Covering Your Plants:
If you’re going to cover up your plants before a frost or freeze, do so before dusk. If you wait until darkness falls, most of the stored heat in your garden will have dissipated.
No matter what type of cover you use, make sure that it extends down to the soil on each side. Do not leave any openings for warmth to escape. If you can, it's also advisable to use stakes to keep material, especially plastic, from touching the foliage. Do not affix or gather your cover to the trunk, however, as this will prevent the heat radiating up out of the soil from reaching the plant.
In the morning, after the frost has thawed, remove the covers. Failing to do so could cause the plant to break dormancy and start actively growing again, which would make it even more susceptible to frost damage in the future.
What can I cover my plants with to protect them from frost?
Here are just some of the items you can use to cover your tender plants:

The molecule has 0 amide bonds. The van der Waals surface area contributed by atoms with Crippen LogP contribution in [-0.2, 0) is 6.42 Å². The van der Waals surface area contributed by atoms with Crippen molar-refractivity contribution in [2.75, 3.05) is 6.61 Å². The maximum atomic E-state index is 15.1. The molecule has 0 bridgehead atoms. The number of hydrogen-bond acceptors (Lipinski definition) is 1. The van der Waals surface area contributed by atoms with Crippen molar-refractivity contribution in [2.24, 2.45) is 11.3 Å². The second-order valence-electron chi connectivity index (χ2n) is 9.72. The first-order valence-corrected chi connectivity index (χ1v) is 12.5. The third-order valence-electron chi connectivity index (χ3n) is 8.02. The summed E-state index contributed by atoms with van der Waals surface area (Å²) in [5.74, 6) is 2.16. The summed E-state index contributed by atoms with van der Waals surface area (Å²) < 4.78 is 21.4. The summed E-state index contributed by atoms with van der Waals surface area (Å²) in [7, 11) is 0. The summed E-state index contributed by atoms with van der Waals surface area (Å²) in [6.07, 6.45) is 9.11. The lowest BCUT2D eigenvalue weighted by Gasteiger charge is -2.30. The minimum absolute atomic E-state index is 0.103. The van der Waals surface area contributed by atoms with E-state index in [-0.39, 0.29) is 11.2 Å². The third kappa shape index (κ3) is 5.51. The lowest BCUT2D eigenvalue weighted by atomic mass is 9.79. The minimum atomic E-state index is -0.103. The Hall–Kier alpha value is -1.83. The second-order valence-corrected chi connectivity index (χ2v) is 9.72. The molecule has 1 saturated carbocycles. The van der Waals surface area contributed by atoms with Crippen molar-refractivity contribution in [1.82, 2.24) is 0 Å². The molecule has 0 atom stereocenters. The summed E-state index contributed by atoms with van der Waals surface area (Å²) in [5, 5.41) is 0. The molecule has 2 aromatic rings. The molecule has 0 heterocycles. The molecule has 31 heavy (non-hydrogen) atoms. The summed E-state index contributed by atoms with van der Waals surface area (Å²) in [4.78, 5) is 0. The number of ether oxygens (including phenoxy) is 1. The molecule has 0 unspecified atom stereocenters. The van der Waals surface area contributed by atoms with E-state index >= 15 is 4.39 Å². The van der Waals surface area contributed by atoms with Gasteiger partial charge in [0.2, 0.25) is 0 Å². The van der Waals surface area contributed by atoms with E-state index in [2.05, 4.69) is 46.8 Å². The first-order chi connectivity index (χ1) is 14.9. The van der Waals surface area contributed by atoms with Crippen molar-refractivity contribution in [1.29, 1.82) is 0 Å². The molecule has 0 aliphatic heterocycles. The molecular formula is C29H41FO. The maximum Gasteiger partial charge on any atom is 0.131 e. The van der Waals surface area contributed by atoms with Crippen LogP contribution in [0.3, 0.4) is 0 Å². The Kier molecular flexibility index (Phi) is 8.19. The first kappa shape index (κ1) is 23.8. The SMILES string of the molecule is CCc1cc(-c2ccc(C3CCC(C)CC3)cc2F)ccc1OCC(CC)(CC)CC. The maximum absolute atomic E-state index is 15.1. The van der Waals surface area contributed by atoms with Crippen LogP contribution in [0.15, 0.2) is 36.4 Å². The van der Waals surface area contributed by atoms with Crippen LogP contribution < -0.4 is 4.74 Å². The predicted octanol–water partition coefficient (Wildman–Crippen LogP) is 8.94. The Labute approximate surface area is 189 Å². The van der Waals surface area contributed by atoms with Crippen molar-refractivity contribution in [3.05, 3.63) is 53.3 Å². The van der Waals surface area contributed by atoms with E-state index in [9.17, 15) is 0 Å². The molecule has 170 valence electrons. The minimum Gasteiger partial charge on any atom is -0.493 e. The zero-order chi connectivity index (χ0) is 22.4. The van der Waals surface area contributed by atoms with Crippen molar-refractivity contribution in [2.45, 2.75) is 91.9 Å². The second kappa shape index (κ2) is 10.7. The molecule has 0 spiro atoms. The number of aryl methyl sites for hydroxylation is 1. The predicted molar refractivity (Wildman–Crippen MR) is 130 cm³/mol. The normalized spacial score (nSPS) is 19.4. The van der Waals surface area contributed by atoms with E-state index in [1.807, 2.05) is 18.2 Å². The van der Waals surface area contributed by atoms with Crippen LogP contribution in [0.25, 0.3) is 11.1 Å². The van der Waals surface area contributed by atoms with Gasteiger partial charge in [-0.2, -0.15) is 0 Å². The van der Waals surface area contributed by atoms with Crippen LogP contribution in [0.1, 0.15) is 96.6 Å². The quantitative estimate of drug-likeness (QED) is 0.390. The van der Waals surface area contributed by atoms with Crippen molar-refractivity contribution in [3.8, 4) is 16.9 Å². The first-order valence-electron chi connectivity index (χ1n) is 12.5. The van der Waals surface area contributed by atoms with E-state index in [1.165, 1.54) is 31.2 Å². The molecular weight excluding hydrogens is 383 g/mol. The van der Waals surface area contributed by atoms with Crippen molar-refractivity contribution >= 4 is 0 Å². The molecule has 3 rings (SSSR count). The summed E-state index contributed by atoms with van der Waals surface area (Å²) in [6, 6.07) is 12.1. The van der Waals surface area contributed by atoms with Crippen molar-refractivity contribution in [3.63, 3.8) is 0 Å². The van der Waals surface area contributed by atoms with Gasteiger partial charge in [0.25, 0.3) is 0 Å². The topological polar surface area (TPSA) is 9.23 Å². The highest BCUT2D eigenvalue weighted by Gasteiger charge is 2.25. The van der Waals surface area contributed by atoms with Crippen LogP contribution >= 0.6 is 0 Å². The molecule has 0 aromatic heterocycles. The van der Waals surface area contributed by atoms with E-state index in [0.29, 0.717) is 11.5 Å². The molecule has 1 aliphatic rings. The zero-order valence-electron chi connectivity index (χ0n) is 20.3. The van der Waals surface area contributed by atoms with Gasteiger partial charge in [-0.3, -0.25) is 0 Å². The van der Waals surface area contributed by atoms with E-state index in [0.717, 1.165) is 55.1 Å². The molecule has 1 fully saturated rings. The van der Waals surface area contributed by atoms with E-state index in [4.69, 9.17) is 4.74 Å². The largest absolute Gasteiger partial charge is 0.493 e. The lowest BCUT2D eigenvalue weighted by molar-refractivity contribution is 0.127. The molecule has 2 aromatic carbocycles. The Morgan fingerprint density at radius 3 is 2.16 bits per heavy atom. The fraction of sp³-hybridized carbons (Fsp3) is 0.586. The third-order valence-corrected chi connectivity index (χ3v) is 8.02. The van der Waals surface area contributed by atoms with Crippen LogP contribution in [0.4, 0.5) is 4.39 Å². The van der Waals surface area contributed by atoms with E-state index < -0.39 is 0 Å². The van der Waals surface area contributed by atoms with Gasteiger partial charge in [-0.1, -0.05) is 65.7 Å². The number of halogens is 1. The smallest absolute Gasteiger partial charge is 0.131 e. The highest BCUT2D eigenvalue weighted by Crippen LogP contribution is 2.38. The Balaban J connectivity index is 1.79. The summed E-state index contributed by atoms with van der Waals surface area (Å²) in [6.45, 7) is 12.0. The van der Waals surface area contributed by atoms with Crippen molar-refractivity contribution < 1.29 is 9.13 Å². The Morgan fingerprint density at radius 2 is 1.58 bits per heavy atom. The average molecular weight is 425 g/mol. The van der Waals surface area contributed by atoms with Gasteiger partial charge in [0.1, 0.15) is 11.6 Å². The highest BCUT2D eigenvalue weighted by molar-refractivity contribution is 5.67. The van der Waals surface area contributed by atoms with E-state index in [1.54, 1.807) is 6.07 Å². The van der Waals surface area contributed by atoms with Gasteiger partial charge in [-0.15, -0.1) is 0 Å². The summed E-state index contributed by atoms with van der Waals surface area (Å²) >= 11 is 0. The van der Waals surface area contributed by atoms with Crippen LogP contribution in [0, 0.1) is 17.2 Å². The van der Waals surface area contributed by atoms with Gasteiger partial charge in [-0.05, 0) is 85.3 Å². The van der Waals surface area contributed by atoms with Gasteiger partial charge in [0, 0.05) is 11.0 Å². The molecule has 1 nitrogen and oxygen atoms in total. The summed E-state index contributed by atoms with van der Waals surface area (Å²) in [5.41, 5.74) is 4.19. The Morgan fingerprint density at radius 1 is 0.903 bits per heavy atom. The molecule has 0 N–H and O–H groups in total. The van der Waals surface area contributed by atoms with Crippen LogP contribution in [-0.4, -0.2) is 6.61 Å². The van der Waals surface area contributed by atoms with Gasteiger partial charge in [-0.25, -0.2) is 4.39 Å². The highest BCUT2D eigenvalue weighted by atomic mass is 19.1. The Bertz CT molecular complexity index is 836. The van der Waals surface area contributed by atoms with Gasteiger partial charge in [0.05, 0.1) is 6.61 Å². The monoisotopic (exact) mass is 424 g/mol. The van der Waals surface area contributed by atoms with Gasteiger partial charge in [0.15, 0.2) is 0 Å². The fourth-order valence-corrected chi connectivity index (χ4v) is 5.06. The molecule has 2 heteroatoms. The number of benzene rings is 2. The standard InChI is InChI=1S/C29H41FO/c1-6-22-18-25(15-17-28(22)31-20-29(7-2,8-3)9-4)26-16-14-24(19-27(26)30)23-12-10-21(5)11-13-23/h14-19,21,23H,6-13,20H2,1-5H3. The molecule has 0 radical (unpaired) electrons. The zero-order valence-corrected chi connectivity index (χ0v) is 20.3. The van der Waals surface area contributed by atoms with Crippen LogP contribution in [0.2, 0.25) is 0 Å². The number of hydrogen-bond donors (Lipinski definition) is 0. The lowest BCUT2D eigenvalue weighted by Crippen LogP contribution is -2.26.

Woody trees and shrubs (both fruit and landscape) and many herbaceous perennials (including strawberries) can tolerate very low temperatures if they are allowed to harden off and go dormant in the fall. Hardening off is triggered by the shorter days of late summer and fall, which cause the plant to stop growing. At this time, overwintering buds are matured.
Different plant tissues have different degrees of hardiness. For example, flower buds are more sensitive to cold than leaf buds. A frost may damage the flower buds of a bulb or fruit tree without harming subsequent foliar growth.
Most flowering shrubs will not be damaged by temperatures as low as 32 to 30F. However, if it goes much lower than that, open flowers may be damaged. If foliage is damaged it will regrow.
Critical temperatures and cold injury evaluations for small fruit crops:
Plants, mid-winter: 0°F to 10°F
Open flowers: 28°F
New growth: 30°F
French hybrids: -5°F to -10°F
American: -8°F to -18°F
Dormant thorny plant: -10°F